Case Presentations

A 58-year-old man with a history of atrial fibrillation and diabetes on rivaroxaban is complaining of palpitations that started after a bike ride…
  • On physical exam, he is afebrile, has a blood pressure of 165/82 mm Hg, and a wide complex irregular heart rate at 160 beats/min.
  • You suspect AF with aberrancy or a pre-existing bundle branch block and begin thinking about the best strategy for rate control.
  • You wonder whether this anticoagulated patient can be safely cardioverted and discharged home...
A 28-year-old woman arrives via EMS after an episode of syncope…
  • She has experienced multiple episodes of syncope in the past, but reports no other medical problems.
  • She is usually asymptomatic after episodes and has never been evaluated, but this time, she had persistent chest pain and called EMS.
  • ECG shows a wide complex irregular tachycardia with a rate of 200 beats/min.
  • You wonder whether this is supraventricular or ventricular, and what the best way to stabilize her would be...
A 67-year-old woman with no cardiac history presents with increasing fatigue for the past 5 days, but is otherwise asymptomatic…
  • Her ECG shows AF at a rate of 158 beats/min and her blood pressure is 84/58 mm Hg.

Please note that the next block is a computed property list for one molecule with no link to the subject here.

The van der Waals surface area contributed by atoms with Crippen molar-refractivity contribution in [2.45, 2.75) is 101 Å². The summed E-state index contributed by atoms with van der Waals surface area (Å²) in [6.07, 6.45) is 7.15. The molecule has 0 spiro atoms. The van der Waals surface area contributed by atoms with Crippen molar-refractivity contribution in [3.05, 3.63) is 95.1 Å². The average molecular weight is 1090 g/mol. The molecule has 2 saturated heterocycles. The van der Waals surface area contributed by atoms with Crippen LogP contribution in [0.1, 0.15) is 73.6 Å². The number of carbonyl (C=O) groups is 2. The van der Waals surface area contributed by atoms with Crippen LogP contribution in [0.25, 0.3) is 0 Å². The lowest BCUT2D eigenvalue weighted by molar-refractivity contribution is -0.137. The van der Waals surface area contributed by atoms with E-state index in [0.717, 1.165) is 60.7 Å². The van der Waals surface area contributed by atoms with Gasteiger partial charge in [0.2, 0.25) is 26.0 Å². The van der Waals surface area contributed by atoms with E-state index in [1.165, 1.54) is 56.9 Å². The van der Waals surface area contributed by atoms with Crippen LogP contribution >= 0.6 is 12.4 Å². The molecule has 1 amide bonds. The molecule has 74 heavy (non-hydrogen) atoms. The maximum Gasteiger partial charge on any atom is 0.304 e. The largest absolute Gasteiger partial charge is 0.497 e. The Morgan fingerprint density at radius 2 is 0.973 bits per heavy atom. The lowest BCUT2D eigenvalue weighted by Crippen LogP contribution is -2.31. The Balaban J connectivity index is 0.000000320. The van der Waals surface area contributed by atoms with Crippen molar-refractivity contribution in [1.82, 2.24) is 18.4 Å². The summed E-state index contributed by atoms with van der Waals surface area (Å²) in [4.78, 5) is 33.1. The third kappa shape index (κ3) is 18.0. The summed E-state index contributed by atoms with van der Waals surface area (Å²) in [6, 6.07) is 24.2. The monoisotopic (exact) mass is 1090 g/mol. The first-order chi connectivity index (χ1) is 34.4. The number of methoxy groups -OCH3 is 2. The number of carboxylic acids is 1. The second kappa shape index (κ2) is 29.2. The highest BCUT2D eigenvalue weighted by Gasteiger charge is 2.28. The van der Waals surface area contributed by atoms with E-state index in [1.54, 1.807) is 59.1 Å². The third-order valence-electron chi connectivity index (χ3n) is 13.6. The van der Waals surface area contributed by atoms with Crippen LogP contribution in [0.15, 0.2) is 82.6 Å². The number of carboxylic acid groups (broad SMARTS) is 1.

• Your colleague tells you that cardioverting these patients makes him nervous and he asks you how you manage rapid AF in the setting of hypotension…

How would you manage these patients? Subscribe for evidence-based best practices and to discover the outcomes.

Clinical Pathways

Clinical Pathway for Initial Approach to the Hemodynamically Unstable Patient With Rapid Atrial Fibrillation

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Tables and Figures

Figure 11. Thromboembolism Rate Within 1 Year

Table 1. Historical Elements That Can Help Identify Underlying Etiology of Atrial Fibrillation/Atrial Flutter
Table 2. Factors Favoring Rhythm Control Over Rate Control
Table 3. Rate Control Therapies for Atrial Fibrillation in the Emergency Department
Table 4. Strategy for Cardioversion Based on the Ottawa Aggressive Protocol

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Key References

Following are the most informative references cited in this paper, as determined by the authors.

1. * Naccarelli GV, Varker H, Lin J, et al. Increasing prevalence of atrial fibrillation and flutter in the United States. Am J Cardiol. 2009;104(11):1534-1539. (Retrospective review; 21 million patients) DOI: 10.1016/j.amjcard.2009.07.022

13. * Scheuermeyer FX, Pourvali R, Rowe BH, et al. Emergency department patients with atrial fibrillation or flutter and an acute underlying medical illness may not benefit from attempts to control rate or rhythm. Ann Emerg Med. 2015;65(5):511-522.e512. (Retrospective cohort; 416 patients) DOI: 10.1016/j.annemergmed.2014.09.012